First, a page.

Необходимость для геополитика изначально определить собственную позицию на геополитической карте мира и ее поясах... повлияла на то, что эта наука развивалась почти исключительно у представителей крупных держав, имеющих амбиции стать "мировым могуществом" (Weltmacht), "сверхдержавами", достичь планетарного господства.
"Every time they set out to return to the Balkans, they came across people fleeing from there. 'Are you out of your minds?' the people said. 'We barely got out alive, and you are trying to return? Down there death is everywhere!'" --Ismail Kadare, Three Elegies for Kosovo
It is a part of the world I know well, but this does not keep me free from prejudice. Already in the Vienna airport I can feel the defensive, reptilian, judgmental part of my brain taking over, colonizing the cosmopolitan and ecumenical lobes. I have been directed to that special wing of VIE for flights to cities that invariably instill unease: Belgrade, Tehran, Astana, Tiranë, Prishtina. This is the only part of the airport where they could not possibly remove the glass-encased cubicles for hardened smokers. I send a message to a friend and joke that I will need a shiny track suit and a broken nose in order to fit in at my destination.
But this is all unfair, and I should know better. There are plenty of track suits here, and men who huddle together and smoke in a way that appears, to those of us who come from across a certain geographical divide that seems to lie somewhere between Graz and Győr, but that will resist any attempt you make to define it with precision: that appears, I say, to be the prelude to a criminal overture. But it is in fact only a form of sociability, of male sociability, or of what some of my academic cohort would call homosociality, that still thrives in parts of the world where masculinity is less problematized. They are men, so of course they huddle together and smoke, and after a day or so in Kosovo one's vision comes into focus, and one sees these men everywhere, but no longer feels that unease that had so engulfed the traveller during what was really just a journey but felt distinctly like a descent.
Yes, one always descends into the Balkans, like some Dame Rebecca West. One takes up smoking again, despises health and well-being and complacent comfort, and feels the sharpest contempt for the sanctimonious academic colleagues one has left behind in the so-called West, with their performances of deep concern for all of humanity, which seem seldom to get much beyond recycling and childcare. Where are their track suits, one now wishes to know? Where is my track suit? Where are my cigarettes? Where is my broken nose?
I am here for a project that I would do better not to mention, for now, but inevitably I return, while here, to my perennial obsession with the question of the 'Oriental', not in that distorted sense in which Americans understand it, but rather in the sense that preoccupies Eastern Europeans and art historians: the question, namely, of the uniqueness of the West, of where it leaves off, and of the identity and prospects of all those people whose affiliation to it is in doubt. This is also the question of the weight of history, of historical legacies, and whether they can be changed by force of will.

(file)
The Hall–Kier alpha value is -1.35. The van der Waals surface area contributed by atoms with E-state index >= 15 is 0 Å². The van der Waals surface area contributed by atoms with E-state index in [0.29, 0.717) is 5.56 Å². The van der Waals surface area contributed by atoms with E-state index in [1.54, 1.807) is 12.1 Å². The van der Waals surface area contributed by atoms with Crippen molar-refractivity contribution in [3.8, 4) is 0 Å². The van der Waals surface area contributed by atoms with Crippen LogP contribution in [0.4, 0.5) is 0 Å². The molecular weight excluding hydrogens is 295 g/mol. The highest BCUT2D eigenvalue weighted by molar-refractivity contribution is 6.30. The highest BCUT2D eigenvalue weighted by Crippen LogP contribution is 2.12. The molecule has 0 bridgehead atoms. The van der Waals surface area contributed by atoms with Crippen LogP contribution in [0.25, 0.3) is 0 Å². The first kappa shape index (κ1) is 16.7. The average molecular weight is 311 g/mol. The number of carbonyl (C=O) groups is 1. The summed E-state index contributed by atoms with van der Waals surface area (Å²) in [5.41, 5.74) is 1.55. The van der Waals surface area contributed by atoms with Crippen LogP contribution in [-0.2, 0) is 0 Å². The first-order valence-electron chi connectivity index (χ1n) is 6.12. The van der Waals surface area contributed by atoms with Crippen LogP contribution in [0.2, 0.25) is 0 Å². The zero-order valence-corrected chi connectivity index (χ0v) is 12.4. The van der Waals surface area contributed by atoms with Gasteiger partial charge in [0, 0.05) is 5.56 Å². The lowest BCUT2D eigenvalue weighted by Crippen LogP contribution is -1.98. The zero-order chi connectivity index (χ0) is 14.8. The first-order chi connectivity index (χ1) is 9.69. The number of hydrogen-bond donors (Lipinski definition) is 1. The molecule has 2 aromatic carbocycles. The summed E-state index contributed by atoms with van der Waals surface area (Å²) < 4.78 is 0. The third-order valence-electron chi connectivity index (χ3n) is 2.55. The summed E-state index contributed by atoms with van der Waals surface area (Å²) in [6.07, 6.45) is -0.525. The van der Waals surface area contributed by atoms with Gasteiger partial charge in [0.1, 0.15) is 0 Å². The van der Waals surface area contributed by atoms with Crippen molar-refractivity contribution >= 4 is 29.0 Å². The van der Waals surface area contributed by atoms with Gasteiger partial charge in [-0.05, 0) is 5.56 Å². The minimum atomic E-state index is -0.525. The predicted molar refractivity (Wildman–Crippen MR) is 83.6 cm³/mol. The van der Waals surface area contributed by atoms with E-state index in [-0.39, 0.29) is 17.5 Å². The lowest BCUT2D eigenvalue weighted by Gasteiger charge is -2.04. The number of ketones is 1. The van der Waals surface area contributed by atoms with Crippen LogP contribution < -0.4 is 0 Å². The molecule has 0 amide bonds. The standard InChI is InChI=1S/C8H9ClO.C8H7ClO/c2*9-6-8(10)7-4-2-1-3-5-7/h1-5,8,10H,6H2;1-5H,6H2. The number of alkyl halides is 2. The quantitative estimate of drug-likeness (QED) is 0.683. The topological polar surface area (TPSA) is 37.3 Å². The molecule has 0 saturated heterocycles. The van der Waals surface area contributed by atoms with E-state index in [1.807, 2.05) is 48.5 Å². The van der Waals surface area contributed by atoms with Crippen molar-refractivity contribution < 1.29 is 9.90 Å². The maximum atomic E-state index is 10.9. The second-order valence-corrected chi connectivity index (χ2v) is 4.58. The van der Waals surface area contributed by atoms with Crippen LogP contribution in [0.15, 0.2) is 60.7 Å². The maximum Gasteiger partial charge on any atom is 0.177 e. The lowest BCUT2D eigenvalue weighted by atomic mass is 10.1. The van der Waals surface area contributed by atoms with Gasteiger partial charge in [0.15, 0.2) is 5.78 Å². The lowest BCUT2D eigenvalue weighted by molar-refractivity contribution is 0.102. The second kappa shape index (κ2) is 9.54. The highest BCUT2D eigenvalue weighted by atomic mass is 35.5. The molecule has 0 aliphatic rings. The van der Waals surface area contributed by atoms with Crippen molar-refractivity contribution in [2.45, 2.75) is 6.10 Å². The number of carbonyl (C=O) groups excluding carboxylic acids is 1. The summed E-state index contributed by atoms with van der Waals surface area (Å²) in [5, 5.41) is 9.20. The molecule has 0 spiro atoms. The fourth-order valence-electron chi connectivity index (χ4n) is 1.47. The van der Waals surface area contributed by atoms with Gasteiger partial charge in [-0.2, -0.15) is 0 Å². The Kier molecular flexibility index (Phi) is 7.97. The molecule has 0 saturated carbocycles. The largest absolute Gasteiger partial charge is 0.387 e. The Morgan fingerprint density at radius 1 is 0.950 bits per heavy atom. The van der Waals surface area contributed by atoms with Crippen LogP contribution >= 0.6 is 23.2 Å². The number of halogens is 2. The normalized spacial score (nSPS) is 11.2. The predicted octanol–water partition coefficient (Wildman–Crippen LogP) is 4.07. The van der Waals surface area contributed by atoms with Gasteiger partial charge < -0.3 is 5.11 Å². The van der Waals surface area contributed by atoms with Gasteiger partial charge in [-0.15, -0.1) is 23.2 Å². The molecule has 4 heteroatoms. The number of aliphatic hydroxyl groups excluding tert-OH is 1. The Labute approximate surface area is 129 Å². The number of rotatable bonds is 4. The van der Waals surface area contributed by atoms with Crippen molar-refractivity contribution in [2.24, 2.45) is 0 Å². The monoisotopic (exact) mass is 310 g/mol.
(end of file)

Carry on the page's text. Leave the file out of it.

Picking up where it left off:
There was a war here not long ago. Mass graves were filled by the bodies of people whose loved ones, the survivors, are still walking around, selling vegetables and bus tickets, huddling and smoking. This war was the expression of a sort of popular will, and it was part of a process of geopolitical realignment that ought to be of significant interest to self-identified Westerners, yet is not. Neither Samuel Huntington, nor Sam Harris, nor Bill Maher, nor anyone even lower among the pundits whose reptilian lobes do not just kick in in moments of distress, but whose careers in fact depend on the continuous buzzing of these lobes: none of these people, I note, ever care to acknowledge, in their professional performances of Islamophobia, that what is perhaps the most Americanophile country in the world is also a Muslim country. Today I went to the Museum of the History of Kosovo hoping to see ancient Venus figurines and sundry Thraco-Illyrian treasures. Instead I found only sacred objects and monuments relating to the very recent origins of the Republic: a NATO-themed portal; laminated copies of the New York Times tacked to the wall, telling of Serbian massacres and of the 1999 Rambouillet Accord; a sort of shrine to Bill Clinton and Tony Blair; and a hat worn by Misses Madeleine Albright.